Parenting: Self-Imposed Boundaries


Don’t be afraid to set those self-imposed boundaries.


As a mom who “solo parents” about 60 percent of the time, I learned pretty quickly that I was going to have to make some hard choices if I was going to parent in a way I felt good about.

When my boys were about 10 months and 3 years old, I decided that on nights when I was in charge of doing dinner and bedtime by myself, I needed to be home by 4 pm or 4:30 pm at the latest.  I had learned that coming home later than that usually didn’t go well, and I had a hard time staying regulated and patient through the stress of caring for them while also making dinner, getting them ready for bed, doing two separate bed time routines, etc …

It felt limiting at times (and embarrassing) to set that boundary for myself – often friends were still at the playground, or meeting for dinner, or birthday parties were just starting— but every time I didn’t hold that boundary for us I just regretted it.  I would get home, kids would be melting down, I would be overwhelmed and eventually melt down, and our days would end with disconnection and shame instead of connection.  

Sometimes, I did find ways to make it to some later events by asking my Mom or friends to help with bedtime afterwards or finding a friend who could take my older son to whatever event was happening while I stayed home with the younger two, but for the most part – on the nights my husband wasn’t home – we had a pretty “early curfew” in my early years of mothering.  

Now my kids are 5, 8, and 11, and I’ve realized over the last few months that my self imposed curfew has been gradually getting later.  A lot of things I used to opt out of or had to figure out how to manage all of a sudden feel more doable on my solo parenting nights.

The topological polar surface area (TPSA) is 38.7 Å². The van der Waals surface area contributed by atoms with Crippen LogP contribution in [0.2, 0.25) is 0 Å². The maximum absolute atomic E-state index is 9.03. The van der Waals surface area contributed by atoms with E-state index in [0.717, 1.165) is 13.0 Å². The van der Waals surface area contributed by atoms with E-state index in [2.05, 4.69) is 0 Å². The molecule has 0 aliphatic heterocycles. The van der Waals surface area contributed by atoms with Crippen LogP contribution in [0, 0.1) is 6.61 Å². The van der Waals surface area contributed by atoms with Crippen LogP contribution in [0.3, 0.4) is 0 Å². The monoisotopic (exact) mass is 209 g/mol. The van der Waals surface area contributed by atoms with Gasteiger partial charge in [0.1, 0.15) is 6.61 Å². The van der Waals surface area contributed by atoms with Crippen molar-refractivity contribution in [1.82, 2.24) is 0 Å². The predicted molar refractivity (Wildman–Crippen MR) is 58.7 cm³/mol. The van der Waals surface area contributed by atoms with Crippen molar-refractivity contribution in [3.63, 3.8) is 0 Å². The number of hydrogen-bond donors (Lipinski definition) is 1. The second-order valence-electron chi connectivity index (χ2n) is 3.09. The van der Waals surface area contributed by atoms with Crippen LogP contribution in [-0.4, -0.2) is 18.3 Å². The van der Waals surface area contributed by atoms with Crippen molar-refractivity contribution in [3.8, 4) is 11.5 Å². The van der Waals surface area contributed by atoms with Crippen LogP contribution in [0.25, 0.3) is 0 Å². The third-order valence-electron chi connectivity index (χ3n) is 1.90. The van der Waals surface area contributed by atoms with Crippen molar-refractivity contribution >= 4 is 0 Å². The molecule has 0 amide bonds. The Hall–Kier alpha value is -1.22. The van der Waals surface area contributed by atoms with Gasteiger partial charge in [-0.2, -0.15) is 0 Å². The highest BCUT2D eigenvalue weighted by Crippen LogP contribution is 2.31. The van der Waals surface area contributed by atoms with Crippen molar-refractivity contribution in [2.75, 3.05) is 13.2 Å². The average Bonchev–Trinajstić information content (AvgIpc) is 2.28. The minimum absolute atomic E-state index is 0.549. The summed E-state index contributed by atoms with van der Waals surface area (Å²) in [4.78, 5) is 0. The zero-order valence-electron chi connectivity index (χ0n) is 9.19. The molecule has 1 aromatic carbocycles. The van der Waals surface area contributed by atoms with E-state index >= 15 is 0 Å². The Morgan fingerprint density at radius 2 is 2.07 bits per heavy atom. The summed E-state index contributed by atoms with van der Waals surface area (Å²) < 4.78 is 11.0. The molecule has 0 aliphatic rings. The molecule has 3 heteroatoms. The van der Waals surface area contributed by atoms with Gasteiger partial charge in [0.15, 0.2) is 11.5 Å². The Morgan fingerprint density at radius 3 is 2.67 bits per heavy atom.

Tonight, I took my kids out to ice cream to celebrate the end of the school year. At some point, I looked down at my watch and my eyes instantly filled with tears as I realized it was already 8 pm.  These weren’t tears of overwhelm, like they would have been a few years ago – they were tears of relief and celebration.  I’m so glad I could see the boundary and help I needed in order to stay regulated through those solo parenting nights, and I’m so glad to be on the other side of that season of “no”s and “not tonight”s or “not this time”s.

It leaves me wondering what sorts of boundaries and help I’ll need in this new season … and wondering why we don’t talk more about the limits and help we need in our parenting journeys.

Have you discovered any self imposed boundaries you needed in order to be parent you want to be?


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Rachel Hodges
Rachel is originally from the Chicagoland area, but has grown deep Saint Louis roots over the last fifteen years. She married her high school sweetheart and they live in the Metro East with their three children and spunky puppy. Rachel is the kind of Mom who loves watching her kids grow and learn new things, and also wishes time would slow down a bit. Rachel and her husband love to travel together, dream together, and enjoy time with friends and family. Rachel loves getting lost in a story and is always up for a book or podcast recommendation. She loves time outside, good questions, long conversations, and a good theme to plan a party or meal around. Rachel works as a Child, Adolescent and Family Therapist who provides counseling, parent coaching and equipping. She loves helping parents strengthen their relationships with their children, and helping parents understand their children through a developmental lens. Rachel believes we were all meant to be heard, feel known and be absolutely delighted in.


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